Pressure. As an underwater welder on an oilrig off the coast of Nova Scotia, Jack Joseph is used to the immense pressures of deep-sea work. Nothing, however, could prepare him for the pressures of impending fatherhood. As Jack dives deeper and deeper, he seems to pull further and further away from his young wife, and their unborn son. But then, something happens deep on the ocean floor.
Jack has a strange and mind-bending encounter that will change the course of his life forever.
Equal parts blue-collar character study and mind-bending science fiction epic, The Underwater Welder is a 250-page graphic novel that explores fathers and sons, birth and death, memory and truth, and treasures we all bury deep down inside.
Daytripper (4.5/5 stars, currently priced at $11.49)
What are the most important days of your life? Fábio Moon and Gabriel Bá answer that question in the critical and commercial hit series that took the industry by storm, winning praise from such comics veterans as Terry Moore, Craig Thompson and Jeff Smith. Follow aspiring writer Brás de Oliva Domingos as each chapter of DAYTRIPPER explores a completely different moment in his life. Moon and Bá tell a beautifully lyrical tale chronicling Domingos’s entire existence— from his loves to his deaths and all the possibilities in between. Introduction by Craig Thompson (BLANKETS).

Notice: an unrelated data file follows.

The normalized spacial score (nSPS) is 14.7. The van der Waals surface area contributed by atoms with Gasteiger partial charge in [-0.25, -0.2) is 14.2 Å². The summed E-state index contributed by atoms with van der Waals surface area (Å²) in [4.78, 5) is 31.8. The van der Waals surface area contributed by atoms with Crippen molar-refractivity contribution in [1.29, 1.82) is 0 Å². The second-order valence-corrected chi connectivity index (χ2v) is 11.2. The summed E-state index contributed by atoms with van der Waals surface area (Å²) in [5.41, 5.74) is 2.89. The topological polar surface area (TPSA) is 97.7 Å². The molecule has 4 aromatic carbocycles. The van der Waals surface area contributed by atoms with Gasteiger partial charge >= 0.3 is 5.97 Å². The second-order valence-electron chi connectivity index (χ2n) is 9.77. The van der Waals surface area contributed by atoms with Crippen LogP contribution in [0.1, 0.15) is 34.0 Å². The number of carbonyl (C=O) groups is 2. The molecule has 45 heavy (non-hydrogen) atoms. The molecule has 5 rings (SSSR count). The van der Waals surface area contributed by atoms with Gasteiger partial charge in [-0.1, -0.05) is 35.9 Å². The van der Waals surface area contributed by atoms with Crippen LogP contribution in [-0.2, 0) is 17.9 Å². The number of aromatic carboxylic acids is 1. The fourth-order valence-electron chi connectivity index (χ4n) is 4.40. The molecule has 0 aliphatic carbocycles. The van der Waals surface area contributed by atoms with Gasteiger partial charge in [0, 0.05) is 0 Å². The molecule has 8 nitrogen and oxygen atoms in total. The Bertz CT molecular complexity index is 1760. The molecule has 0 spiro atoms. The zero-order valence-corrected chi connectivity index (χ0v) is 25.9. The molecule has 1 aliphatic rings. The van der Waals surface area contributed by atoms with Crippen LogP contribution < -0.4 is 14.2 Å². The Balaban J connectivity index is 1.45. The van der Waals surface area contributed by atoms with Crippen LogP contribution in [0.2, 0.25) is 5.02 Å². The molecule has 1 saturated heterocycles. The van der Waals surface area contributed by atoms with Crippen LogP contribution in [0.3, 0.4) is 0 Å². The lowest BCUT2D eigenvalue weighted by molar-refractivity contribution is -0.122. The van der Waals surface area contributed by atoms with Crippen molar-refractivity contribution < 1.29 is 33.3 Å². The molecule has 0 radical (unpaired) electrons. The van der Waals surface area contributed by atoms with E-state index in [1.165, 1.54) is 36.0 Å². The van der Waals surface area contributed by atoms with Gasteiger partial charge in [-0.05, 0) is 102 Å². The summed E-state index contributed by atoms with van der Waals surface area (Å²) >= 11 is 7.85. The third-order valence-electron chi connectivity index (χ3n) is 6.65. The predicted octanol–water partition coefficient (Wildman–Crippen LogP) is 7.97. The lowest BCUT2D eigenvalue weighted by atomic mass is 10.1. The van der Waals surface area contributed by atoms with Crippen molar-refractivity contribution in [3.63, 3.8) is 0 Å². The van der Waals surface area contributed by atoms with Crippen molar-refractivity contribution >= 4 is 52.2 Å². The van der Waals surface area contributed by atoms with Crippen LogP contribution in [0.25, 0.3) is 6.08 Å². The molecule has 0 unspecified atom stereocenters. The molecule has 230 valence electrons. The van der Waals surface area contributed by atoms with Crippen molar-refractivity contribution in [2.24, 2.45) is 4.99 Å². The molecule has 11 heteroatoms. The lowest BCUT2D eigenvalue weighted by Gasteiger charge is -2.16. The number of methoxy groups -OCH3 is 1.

“One of the most memorable things we’ve read in a long time.” — io9
One Amazon reviewer says:
Honestly, I would not have chosen this book myself and simply started to read it as I’d been sent a review copy. I had no idea what to expect and again, honestly, wasn’t sure I’d even like it.
This book is exquisite! Bras de Olivia Domingos is the only son of a famous Brazilian author, and a miracle child to his mother, who himself is an aspiring author but at the moment has the lowly job on a newspaper as obituary writer. This story takes a look at Bras’ life, a day at a time. A random day, each chapter focusing on a different age, going back and forth from young to middle age to youth to elderly and each day ends with his death. These are the possibilities of his life; throughout we are given a whole life story of Bras and yet we see how his life could have ended any day. Heroic deaths, tragic deaths, accidental deaths ironic deaths; they are all possibilities.
The Battle of Thermopylae ranks as one of the ancient world’s most important events, where Spartan King Leonidas and his 300-man bodyguard met the massive army of Emperor Xerxes of Persia, who intended to add Greece to his empire. To no one’s surprise, the Spartans were destroyed. While the battle bought the Greeks enough time to defeat the mighty Persians, it was more important for the metaphor it created: occasionally one has to lose to win. This is clearly the inspiration behind Miller’s attempt to place this epic tale in the context of a graphic novel. A renowned comics artist and writer known for hard-boiled stories of almost operatic intensity and stylishly overwrought violence, Miller (Sin City) injects his own brand of graphic sensationalism into this ancient tale of national survival.